Magazine article Poverty & Race

"Ground Truths" about Housing Discrimination

Magazine article Poverty & Race

"Ground Truths" about Housing Discrimination

Article excerpt

Since passage of the federal Fair Housing Act 45 years ago, tens of thousands of "testing" investigations have been conducted. Testers are trained to pose as prospective buyers or renters for the purpose of obtaining information about the practices of housing providers (e.g., real estate brokers, landlords, property management companies, etc.). Simulating ordinary consumer behavior often makes it possible to discern whether housing providers are complying with fair housing laws. From these investigations, we have learned a lot about how, where and why housing discrimination occurs. But do these collective insights into discriminatory housing practices inform our current policies, research and enforcement efforts?

In an effort to understand our complex and changing weather patterns, meteorologists conduct sophisticated modeling and analyze atmospheric conditions, historical patterns and satellite renderings. But they also want to know, particularly during turbulent weather, what the situation looks like on the ground. Storm-chasers and storm spotters are sometimes called upon to provide valuable information as a storm is occurring. Getting the "ground truths" about these storms can keep us all safer in the future, as well as when these destructive weather events are occurring. In developing effective strategies to minimize collateral damage and keep people safe in time of tumultuous weather events, the "ground truths" help decisionmakers understand what is happening and plan accordingly.

I currently work for the Fair Housing Justice Center (FHJC), a regional civil rights organization based in New York City that, among other activities, employs testers to investigate housing discrimination and enforce fair housing laws. After nearly four decades of supervising and participating in thousands of testing investigations across the nation, it is my view that certain "ground truths" about housing discrimination, although commonly known and extensively documented, continue to be ignored or overlooked. This knowledge rarely informs our decision-making when it comes to allocating resources, conducting research or developing effective enforcement strategies for reducing the level of discrimination in our nation's housing markets.

The ground truths about housing discrimination give credence to what should be a fairly self-evident fact, namely that most violators of fair housing laws try to elude detection. That should not strike us as unusual. Bank robbers wear masks to conceal their identity, and criminals wear gloves so as not to leave fingerprints. We all slow down when driving on a highway as soon as we see a police vehicle with radar. We do not want our illegal conduct to be detected. We do not need to stretch our imaginations to understand that housing providers who continue to violate fair housing laws also want to avoid getting caught in the act or having a complaint filed against them. But it does mean that we need to consider the nature of these practices when assessing the situation on the ground.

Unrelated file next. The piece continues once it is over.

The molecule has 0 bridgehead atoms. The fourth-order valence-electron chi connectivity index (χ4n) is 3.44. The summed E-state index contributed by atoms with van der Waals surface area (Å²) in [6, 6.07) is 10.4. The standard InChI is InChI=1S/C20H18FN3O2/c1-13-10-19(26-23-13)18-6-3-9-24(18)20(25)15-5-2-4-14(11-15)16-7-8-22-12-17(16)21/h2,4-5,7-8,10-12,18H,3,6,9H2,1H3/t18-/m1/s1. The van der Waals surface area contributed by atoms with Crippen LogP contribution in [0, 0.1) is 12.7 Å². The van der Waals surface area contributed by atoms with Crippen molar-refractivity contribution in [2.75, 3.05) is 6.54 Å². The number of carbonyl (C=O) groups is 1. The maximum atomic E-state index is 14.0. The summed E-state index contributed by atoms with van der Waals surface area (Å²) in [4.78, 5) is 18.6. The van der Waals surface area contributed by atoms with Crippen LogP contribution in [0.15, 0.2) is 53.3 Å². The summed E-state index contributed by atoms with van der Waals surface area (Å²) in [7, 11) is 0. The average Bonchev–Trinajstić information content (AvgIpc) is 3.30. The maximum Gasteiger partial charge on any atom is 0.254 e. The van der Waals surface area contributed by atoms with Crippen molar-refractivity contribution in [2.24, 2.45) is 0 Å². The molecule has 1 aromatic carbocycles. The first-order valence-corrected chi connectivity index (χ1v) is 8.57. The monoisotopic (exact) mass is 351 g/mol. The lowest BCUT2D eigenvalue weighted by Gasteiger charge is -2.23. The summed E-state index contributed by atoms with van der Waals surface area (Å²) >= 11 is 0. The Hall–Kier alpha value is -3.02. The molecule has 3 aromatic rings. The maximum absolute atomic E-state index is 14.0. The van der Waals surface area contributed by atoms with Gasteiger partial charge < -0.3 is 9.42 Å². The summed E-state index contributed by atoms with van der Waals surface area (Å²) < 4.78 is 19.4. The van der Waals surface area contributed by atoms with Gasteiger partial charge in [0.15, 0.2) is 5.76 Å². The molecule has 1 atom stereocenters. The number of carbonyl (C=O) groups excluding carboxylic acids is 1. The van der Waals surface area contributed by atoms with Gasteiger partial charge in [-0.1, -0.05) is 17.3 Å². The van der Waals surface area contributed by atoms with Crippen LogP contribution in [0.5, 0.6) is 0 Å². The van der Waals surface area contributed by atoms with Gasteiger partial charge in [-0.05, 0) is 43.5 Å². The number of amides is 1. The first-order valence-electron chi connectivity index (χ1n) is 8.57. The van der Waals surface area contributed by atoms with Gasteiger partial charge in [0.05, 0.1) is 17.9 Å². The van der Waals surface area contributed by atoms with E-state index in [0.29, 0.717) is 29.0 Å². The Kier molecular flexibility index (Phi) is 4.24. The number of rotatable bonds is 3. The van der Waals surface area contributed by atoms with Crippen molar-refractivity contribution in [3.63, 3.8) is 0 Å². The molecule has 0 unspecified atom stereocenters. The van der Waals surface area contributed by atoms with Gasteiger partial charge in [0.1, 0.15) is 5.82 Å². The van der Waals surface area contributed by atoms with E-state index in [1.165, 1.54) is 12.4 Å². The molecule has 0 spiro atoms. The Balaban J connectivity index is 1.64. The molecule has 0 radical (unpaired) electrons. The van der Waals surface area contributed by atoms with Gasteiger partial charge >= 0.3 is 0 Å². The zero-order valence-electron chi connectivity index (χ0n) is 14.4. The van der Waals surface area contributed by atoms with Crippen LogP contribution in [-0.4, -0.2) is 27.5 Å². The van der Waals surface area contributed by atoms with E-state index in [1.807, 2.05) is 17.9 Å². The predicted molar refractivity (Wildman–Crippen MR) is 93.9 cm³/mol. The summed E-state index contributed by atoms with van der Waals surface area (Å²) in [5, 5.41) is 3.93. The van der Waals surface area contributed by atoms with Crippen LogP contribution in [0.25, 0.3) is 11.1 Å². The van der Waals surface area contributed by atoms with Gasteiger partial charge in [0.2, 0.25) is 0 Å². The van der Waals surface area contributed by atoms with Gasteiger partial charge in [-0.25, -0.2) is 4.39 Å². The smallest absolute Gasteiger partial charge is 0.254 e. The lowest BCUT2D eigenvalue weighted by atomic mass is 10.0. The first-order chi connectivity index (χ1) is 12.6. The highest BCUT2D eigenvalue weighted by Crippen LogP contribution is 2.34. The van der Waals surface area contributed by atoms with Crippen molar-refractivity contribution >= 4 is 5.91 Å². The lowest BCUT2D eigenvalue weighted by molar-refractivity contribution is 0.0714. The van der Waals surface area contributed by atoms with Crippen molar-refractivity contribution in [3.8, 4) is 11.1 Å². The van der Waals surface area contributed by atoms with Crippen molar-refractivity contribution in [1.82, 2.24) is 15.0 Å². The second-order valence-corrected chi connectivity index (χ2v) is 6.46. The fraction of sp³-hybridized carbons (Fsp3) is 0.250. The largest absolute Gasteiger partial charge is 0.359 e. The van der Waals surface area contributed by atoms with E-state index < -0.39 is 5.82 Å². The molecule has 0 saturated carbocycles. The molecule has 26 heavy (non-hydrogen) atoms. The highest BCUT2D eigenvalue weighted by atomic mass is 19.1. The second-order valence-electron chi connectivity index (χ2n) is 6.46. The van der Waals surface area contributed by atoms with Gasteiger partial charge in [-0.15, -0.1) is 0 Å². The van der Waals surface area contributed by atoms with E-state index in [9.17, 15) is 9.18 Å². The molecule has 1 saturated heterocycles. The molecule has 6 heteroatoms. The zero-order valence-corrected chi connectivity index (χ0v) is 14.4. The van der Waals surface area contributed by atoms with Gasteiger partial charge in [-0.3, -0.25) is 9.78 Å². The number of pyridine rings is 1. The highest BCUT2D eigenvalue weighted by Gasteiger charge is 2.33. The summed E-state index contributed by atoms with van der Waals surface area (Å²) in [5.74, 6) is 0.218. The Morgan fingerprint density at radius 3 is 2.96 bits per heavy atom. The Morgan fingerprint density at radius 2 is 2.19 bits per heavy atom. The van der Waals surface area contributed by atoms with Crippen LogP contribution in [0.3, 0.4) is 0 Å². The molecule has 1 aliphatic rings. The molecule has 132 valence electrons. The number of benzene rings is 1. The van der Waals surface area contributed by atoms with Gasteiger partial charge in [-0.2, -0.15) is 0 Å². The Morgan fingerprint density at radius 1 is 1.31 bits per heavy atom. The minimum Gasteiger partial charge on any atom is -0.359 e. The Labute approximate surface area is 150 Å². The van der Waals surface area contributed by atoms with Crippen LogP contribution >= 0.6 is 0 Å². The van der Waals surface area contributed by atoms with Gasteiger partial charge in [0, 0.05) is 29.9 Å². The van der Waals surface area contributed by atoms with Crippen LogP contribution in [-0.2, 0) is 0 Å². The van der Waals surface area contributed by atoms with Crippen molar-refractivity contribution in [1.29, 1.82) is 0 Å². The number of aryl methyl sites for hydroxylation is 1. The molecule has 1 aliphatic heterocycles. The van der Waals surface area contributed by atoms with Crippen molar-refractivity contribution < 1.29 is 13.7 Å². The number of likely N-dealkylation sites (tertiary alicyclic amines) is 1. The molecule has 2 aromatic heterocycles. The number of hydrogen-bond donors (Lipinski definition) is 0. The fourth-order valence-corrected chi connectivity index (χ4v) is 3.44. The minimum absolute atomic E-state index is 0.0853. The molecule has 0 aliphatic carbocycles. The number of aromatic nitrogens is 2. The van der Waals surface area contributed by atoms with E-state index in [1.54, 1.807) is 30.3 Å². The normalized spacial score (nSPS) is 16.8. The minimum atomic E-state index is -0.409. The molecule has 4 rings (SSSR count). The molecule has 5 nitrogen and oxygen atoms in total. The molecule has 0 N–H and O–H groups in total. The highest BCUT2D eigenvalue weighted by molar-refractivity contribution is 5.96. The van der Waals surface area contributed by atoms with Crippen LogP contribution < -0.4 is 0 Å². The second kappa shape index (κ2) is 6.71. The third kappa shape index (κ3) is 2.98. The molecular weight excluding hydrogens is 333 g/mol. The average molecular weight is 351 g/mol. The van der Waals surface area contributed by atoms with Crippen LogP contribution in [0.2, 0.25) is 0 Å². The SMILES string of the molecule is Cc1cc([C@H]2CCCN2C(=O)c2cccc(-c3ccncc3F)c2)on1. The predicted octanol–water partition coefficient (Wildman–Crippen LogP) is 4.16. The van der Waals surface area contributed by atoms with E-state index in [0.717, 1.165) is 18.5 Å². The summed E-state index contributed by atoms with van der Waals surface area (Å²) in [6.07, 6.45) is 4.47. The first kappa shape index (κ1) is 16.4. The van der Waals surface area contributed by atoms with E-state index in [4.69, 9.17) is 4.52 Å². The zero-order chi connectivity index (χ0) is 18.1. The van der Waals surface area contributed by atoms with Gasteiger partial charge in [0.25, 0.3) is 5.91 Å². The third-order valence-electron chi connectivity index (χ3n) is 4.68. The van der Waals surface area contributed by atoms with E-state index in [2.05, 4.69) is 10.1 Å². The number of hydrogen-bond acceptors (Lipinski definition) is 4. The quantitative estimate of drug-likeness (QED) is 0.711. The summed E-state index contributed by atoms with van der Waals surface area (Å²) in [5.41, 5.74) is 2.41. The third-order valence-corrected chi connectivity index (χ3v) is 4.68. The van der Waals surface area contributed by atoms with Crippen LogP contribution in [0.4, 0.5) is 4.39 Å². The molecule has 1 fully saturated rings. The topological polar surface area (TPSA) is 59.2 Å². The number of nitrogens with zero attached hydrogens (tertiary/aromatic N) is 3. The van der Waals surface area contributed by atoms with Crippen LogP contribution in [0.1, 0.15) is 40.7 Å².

Violators elude detection by avoiding or minimizing contact with unwanted populations.

How do housing providers do this? Some selectively advertise or refrain from advertising available housing. Most housing providers the FHJC has found engaging in discriminatory practices based on race or national origin do not advertise on craigslist or in online or print media publications that have a more public and general circulation. Some landlords do not advertise at all and resort to word of mouth, referrals from existing tenants, or posting notices or signs that will likely go unnoticed by minority populations. Some selectively advertise in publications targeted to specific audiences based on race, ethnicity or religion.

Another way to avoid or minimize contact with unwanted populations is to profile applicants or selectively respond to inquiries from the public. The use of "linguistic profiling" to screen out people who telephone, by attempting to discern their race or national origin from their voice, is one practice. …

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